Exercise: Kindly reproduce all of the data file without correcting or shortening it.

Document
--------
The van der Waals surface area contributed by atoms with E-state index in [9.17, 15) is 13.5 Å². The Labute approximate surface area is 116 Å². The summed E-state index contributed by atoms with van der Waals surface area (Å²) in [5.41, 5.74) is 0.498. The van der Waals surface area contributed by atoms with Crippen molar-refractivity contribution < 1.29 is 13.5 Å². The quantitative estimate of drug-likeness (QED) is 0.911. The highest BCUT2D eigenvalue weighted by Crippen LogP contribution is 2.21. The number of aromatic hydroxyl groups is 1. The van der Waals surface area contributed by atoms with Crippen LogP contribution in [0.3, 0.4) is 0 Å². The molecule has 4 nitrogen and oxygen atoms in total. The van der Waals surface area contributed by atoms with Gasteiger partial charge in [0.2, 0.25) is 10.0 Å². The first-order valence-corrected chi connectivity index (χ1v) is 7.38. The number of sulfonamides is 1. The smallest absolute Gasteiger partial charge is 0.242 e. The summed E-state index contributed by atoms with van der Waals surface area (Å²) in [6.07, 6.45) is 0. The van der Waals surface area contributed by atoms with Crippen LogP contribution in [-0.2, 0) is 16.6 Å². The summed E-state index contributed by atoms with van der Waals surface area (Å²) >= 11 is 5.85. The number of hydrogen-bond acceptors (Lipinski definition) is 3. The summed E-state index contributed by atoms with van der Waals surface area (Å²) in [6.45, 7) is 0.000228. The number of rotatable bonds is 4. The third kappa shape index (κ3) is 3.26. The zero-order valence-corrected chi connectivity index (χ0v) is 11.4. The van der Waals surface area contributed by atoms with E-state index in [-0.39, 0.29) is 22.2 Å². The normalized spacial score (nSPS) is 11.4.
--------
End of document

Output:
The van der Waals surface area contributed by atoms with E-state index in [9.17, 15) is 13.5 Å². The Labute approximate surface area is 116 Å². The summed E-state index contributed by atoms with van der Waals surface area (Å²) in [5.41, 5.74) is 0.498. The van der Waals surface area contributed by atoms with Crippen molar-refractivity contribution < 1.29 is 13.5 Å². The quantitative estimate of drug-likeness (QED) is 0.911. The highest BCUT2D eigenvalue weighted by Crippen LogP contribution is 2.21. The number of aromatic hydroxyl groups is 1. The van der Waals surface area contributed by atoms with Crippen LogP contribution in [0.3, 0.4) is 0 Å². The molecule has 4 nitrogen and oxygen atoms in total. The van der Waals surface area contributed by atoms with Gasteiger partial charge in [0.2, 0.25) is 10.0 Å². The first-order valence-corrected chi connectivity index (χ1v) is 7.38. The number of sulfonamides is 1. The smallest absolute Gasteiger partial charge is 0.242 e. The summed E-state index contributed by atoms with van der Waals surface area (Å²) in [6.07, 6.45) is 0. The van der Waals surface area contributed by atoms with Crippen LogP contribution in [-0.2, 0) is 16.6 Å². The summed E-state index contributed by atoms with van der Waals surface area (Å²) >= 11 is 5.85. The number of hydrogen-bond acceptors (Lipinski definition) is 3. The summed E-state index contributed by atoms with van der Waals surface area (Å²) in [6.45, 7) is 0.000228. The number of rotatable bonds is 4. The third kappa shape index (κ3) is 3.26. The zero-order valence-corrected chi connectivity index (χ0v) is 11.4. The van der Waals surface area contributed by atoms with E-state index in [-0.39, 0.29) is 22.2 Å². The normalized spacial score (nSPS) is 11.4.